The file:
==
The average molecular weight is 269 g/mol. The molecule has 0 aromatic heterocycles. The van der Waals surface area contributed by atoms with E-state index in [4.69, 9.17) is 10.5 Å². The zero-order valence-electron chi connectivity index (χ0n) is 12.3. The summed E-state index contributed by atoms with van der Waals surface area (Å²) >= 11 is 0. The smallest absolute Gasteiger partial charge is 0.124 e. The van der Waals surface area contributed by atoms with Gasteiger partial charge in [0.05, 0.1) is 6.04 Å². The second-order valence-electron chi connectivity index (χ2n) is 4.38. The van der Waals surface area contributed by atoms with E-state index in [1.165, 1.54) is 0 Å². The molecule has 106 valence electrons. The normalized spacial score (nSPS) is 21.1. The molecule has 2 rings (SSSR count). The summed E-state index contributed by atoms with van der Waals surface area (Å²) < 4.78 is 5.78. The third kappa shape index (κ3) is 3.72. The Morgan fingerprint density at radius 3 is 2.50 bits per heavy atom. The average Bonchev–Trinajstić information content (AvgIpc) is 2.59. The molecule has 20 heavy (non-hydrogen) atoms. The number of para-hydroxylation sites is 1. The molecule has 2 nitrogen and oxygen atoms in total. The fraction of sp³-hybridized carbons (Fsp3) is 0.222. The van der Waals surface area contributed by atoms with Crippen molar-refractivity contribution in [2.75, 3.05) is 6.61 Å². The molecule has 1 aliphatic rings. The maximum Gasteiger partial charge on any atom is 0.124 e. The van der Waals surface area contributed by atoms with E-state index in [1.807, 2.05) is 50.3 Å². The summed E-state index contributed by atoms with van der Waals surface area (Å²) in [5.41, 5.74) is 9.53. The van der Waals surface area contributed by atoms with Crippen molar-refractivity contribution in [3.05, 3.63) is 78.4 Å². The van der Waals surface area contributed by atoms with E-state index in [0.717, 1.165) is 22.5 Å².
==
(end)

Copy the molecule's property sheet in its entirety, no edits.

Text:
The average molecular weight is 269 g/mol. The molecule has 0 aromatic heterocycles. The van der Waals surface area contributed by atoms with E-state index in [4.69, 9.17) is 10.5 Å². The zero-order valence-electron chi connectivity index (χ0n) is 12.3. The summed E-state index contributed by atoms with van der Waals surface area (Å²) >= 11 is 0. The smallest absolute Gasteiger partial charge is 0.124 e. The van der Waals surface area contributed by atoms with Gasteiger partial charge in [0.05, 0.1) is 6.04 Å². The second-order valence-electron chi connectivity index (χ2n) is 4.38. The van der Waals surface area contributed by atoms with E-state index in [1.165, 1.54) is 0 Å². The molecule has 106 valence electrons. The normalized spacial score (nSPS) is 21.1. The molecule has 2 rings (SSSR count). The summed E-state index contributed by atoms with van der Waals surface area (Å²) < 4.78 is 5.78. The third kappa shape index (κ3) is 3.72. The Morgan fingerprint density at radius 3 is 2.50 bits per heavy atom. The average Bonchev–Trinajstić information content (AvgIpc) is 2.59. The molecule has 20 heavy (non-hydrogen) atoms. The number of para-hydroxylation sites is 1. The molecule has 2 nitrogen and oxygen atoms in total. The fraction of sp³-hybridized carbons (Fsp3) is 0.222. The van der Waals surface area contributed by atoms with Crippen molar-refractivity contribution in [2.75, 3.05) is 6.61 Å². The molecule has 1 aliphatic rings. The maximum Gasteiger partial charge on any atom is 0.124 e. The van der Waals surface area contributed by atoms with E-state index in [1.807, 2.05) is 50.3 Å². The summed E-state index contributed by atoms with van der Waals surface area (Å²) in [5.41, 5.74) is 9.53. The van der Waals surface area contributed by atoms with Crippen molar-refractivity contribution in [3.05, 3.63) is 78.4 Å². The van der Waals surface area contributed by atoms with E-state index in [0.717, 1.165) is 22.5 Å².